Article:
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2011 -12 Seminars


Habitat Impacts and Conservation Opportunities From Energy Development in the Central Appalachians

Nels Johnson
Deputy State Director, Pennsylvania Chapter
The Nature Conservancy

Abstract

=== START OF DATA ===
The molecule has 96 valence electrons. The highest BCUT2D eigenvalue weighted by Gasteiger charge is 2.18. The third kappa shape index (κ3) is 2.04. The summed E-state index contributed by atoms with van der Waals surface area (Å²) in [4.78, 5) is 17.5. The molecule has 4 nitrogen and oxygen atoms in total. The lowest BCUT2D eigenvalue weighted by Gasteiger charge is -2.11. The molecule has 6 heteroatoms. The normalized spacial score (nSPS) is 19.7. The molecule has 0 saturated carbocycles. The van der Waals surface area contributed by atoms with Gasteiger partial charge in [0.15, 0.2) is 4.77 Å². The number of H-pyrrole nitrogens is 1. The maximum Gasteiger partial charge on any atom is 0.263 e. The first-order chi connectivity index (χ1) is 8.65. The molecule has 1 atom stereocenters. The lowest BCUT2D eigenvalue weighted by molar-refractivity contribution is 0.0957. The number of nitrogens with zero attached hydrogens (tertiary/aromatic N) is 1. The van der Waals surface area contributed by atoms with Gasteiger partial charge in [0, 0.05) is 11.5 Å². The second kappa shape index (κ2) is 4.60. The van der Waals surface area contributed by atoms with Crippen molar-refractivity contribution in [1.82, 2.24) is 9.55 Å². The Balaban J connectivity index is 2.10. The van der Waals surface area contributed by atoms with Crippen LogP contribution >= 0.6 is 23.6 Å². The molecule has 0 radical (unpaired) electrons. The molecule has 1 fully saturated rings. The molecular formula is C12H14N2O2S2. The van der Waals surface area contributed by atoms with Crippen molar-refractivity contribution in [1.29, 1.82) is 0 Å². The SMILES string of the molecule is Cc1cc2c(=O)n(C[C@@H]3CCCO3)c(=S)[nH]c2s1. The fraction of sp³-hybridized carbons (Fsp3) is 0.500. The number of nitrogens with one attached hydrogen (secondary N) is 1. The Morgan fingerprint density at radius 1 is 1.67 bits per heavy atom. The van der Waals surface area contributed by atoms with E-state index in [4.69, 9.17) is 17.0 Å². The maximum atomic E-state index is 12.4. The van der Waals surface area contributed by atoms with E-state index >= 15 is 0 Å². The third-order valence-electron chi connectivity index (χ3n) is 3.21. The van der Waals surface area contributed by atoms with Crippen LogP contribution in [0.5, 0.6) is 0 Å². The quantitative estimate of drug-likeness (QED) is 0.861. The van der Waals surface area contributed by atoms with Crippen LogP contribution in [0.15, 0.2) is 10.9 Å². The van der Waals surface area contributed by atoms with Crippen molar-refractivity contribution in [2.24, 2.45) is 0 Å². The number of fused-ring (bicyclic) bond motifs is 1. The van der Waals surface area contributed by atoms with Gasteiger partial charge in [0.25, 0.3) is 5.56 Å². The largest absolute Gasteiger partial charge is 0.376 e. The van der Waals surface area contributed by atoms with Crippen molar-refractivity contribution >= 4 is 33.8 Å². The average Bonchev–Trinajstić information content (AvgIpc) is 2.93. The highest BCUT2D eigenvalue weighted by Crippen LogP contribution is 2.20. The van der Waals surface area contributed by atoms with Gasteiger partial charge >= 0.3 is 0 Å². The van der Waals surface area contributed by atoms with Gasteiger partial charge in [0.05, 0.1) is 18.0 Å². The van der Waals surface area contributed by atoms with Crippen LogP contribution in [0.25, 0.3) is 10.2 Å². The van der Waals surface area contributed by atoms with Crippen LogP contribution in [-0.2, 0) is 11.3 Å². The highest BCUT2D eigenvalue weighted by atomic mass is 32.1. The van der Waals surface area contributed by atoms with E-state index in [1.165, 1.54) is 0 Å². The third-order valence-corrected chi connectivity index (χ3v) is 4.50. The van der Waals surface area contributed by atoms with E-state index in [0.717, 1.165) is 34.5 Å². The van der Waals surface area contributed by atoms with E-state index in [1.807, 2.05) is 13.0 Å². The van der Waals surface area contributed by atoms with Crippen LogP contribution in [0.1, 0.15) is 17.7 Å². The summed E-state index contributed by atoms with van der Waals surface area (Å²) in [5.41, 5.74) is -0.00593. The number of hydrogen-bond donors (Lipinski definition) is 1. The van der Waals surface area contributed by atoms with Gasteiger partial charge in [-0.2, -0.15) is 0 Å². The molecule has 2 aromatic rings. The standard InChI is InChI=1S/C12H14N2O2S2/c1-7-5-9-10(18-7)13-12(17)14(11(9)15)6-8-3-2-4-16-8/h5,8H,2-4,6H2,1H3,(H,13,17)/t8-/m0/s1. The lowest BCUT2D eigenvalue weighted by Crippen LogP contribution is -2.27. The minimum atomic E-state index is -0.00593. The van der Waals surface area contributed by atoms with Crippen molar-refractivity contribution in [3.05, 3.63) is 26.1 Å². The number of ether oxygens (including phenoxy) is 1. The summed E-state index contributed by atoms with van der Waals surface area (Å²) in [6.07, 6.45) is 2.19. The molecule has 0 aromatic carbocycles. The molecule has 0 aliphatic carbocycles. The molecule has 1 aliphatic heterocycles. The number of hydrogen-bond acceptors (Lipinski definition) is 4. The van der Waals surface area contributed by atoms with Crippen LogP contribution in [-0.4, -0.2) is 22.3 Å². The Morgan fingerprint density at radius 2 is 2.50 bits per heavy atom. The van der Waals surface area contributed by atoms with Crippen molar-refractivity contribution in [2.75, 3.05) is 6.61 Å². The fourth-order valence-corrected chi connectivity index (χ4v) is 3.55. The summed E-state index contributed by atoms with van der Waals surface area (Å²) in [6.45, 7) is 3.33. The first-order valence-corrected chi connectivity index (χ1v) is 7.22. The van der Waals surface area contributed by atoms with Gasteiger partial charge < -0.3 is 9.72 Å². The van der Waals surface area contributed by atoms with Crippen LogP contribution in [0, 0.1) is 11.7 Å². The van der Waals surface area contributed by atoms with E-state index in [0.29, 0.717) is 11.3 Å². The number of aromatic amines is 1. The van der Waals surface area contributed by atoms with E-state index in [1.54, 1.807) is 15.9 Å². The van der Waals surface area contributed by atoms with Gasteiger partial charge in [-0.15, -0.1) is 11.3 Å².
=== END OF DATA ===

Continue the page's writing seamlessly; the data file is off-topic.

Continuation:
Natural gas development and wind power have rapidly emerged as conservation challenges in Pennsylvania. The Nature Conservancy and partner organizations assessed the potential forest habitat impacts of current and future Marcellus Shale natural gas drilling and wind turbine locations in Pennsylvania (www.nature.org/paenergy). We used maximum entropy modeling to produce a surface representing the probability of conversion to wind or Marcellus gas development and then generated and mapped low, medium, and high scenarios for future Marcellus drilling and wind sites. By 2030, sixty thousand new Marcellus gas wells could be drilled in Pennsylvania alone, directly clearing between 38,000 to 90,000 acres of forest and creating between 91,000 and 220,000 acres of additional forest edge habitats where the risk of predation, changes in light and humidity, and expanded presence of invasive species could threaten forest interior species. This development could transform the regionís iconic forests and impact many thousands of acres of key habitat for songbirds, salamanders, and trout. The Nature Conservancy is partnering with conservation groups, energy companies, and research/training organizations to conduct a larger-scale assessment of energy development impacts in other Central Appalachian states, and develop a decision support tool for integrating conservation data into Marcellus gas infrastructure planning.